On January 27, 2015, at the initiative of France and Austria, ministers of 10 EU Member States issued a joint statement in which they reiterated their commitment to reach an agreement on a financial transaction tax (FTT). The Member States hope that the statement will give fresh impetus to the issue.

Background

In September 2011 the European Commission released a proposal for a directive implementing an EU‑wide FTT. After it became apparent that unanimous agreement of EU Member States was not achievable, the European Commission presented a modified proposal on enhanced cooperation to eleven Member States at the beginning of 2013. The content of the proposals was discussed in our memorandums of September 29, 2011 and February 19, 2013.

Since then the leading group of 11 Member States has sought to achieve consensus on an FTT, and has been looking into possible modifications to the European Commission’s proposal. The anticipated introduction date was thereby postponed from January 1, 2014 to January 1, 2016. In their joint statement of May 6, 2014 the leading group indicated that it was focusing on a progressive implementation of the FTT, starting with shares and certain derivatives. Participating Member States would be allowed to impose the FTT on other products in order to maintain existing taxes.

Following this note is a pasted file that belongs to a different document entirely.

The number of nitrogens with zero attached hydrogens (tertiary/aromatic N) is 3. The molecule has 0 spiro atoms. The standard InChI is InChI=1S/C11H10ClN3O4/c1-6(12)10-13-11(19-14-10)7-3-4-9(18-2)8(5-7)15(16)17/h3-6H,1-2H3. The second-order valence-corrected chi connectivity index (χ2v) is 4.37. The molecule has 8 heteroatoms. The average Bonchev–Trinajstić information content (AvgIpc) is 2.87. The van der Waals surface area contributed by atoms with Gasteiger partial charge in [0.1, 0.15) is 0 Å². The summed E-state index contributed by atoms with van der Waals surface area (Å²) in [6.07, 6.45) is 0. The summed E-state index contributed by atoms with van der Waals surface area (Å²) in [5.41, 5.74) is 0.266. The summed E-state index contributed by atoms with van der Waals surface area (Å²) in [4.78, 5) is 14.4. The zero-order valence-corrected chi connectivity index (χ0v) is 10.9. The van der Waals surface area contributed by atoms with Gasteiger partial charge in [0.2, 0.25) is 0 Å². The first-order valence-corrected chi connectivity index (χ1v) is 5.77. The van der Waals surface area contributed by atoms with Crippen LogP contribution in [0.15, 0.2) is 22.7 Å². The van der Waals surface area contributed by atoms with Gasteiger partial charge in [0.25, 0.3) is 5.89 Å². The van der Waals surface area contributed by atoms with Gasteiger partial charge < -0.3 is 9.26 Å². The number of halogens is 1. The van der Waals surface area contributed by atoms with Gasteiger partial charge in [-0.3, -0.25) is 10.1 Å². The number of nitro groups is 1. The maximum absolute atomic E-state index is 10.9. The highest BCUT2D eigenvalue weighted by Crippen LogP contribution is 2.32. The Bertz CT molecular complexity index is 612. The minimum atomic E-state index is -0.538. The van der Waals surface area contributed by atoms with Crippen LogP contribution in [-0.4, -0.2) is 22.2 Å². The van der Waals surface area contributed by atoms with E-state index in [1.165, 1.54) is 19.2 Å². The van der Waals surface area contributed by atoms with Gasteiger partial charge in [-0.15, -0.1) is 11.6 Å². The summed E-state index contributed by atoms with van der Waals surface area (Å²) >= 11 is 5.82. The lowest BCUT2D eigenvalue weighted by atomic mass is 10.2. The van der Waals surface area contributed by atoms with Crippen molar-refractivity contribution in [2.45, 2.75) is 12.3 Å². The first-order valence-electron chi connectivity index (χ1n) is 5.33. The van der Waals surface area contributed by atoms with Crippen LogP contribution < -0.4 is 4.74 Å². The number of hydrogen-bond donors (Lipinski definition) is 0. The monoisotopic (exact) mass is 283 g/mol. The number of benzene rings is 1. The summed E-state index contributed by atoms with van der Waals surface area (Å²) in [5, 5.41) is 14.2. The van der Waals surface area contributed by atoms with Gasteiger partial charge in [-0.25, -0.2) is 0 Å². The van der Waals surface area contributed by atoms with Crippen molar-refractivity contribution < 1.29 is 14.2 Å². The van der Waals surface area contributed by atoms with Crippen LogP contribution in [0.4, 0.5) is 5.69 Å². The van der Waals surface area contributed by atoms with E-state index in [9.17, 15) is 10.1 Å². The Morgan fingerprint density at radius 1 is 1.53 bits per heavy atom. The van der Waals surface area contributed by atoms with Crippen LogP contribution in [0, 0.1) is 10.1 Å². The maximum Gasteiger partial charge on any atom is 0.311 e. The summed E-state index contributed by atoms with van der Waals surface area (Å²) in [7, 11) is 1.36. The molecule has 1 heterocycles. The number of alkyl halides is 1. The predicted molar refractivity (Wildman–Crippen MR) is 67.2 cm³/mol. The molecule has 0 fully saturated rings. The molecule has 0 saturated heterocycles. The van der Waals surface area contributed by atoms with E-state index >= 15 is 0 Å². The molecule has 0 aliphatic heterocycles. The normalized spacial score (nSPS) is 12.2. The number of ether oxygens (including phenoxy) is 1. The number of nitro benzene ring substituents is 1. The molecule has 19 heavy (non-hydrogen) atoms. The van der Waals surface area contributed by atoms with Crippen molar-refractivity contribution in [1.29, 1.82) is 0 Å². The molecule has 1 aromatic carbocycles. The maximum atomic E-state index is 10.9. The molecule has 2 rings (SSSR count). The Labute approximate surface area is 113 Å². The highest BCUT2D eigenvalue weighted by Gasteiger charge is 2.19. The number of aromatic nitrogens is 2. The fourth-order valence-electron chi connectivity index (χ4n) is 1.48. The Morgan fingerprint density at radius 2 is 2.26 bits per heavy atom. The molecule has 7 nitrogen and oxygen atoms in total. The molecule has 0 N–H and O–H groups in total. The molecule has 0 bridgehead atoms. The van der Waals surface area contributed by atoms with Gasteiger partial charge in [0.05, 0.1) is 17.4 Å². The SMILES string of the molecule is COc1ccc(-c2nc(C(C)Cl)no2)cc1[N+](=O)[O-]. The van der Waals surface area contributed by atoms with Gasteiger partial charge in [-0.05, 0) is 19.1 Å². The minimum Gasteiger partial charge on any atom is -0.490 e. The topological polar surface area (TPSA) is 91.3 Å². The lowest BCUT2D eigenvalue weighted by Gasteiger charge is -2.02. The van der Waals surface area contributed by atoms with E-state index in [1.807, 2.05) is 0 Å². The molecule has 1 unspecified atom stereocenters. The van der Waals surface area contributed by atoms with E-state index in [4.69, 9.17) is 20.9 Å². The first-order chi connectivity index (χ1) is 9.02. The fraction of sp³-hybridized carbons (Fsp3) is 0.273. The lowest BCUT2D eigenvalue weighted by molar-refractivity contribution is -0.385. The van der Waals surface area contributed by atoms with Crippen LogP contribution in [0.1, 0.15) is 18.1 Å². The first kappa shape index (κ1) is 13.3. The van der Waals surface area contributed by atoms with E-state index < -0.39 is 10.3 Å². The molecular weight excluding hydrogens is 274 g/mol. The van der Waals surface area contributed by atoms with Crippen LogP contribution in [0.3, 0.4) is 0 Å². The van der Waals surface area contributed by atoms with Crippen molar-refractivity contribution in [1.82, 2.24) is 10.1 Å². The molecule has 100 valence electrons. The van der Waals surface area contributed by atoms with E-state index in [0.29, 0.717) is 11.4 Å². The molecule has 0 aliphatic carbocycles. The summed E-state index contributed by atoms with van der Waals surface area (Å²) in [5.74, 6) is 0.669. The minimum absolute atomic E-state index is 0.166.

During the meeting of the EU Council of Economics and Finance Ministers (ECOFIN) on December 9, 2014 the current state of affairs was once again discussed, but no agreement was reached. At issue in the negotiations are matters such as whether financial instruments such as derivatives should be covered by the FTT, whether the FTT should be levied on the basis of the residence of the financial institution or the place where the instrument is issued, and what would be a workable collection mechanism.

Joint statement

The joint statement of January 27, 2015 does not contain any technical details. However, according to the leading group the FTT should now be based on the widest possible tax base and low rates, while taking account of the impacts on the real economy and the risk of the relocation of financial transactions. The European Commission is invited to be more involved and the commitment to transparency regarding the non-participating Member States is reiterated. The anticipated implementation date remains January 1, 2016.

Of the original 11 Member States in the leading group, only Greece has refrained from committing itself to the agreement.

Position of the Netherlands

The Netherlands has not joined the enhanced cooperation on an FTT. It has made its participation conditional on pension funds being exempted from the tax, that there is no disproportional overlap with the current bank tax and that the revenue flows back to the Member States. The previous proposal did not meet the above conditions as pension funds would be subject to the FTT.

Next steps

In light of the background to the FTT outlined above, it is difficult to anticipate how the process will proceed and whether (and if so when) an FTT will be introduced. The joint statement of January 27, 2015 has in any case made clear that an FTT is still feasible. The leading group intends to report on its progress at one of the upcoming ECOFIN meetings.

We will, of course, keep you informed of developments. If you would like more information on this matter, our tax advisors will be happy to be of assistance.

Click here to download the memorandum in pdf format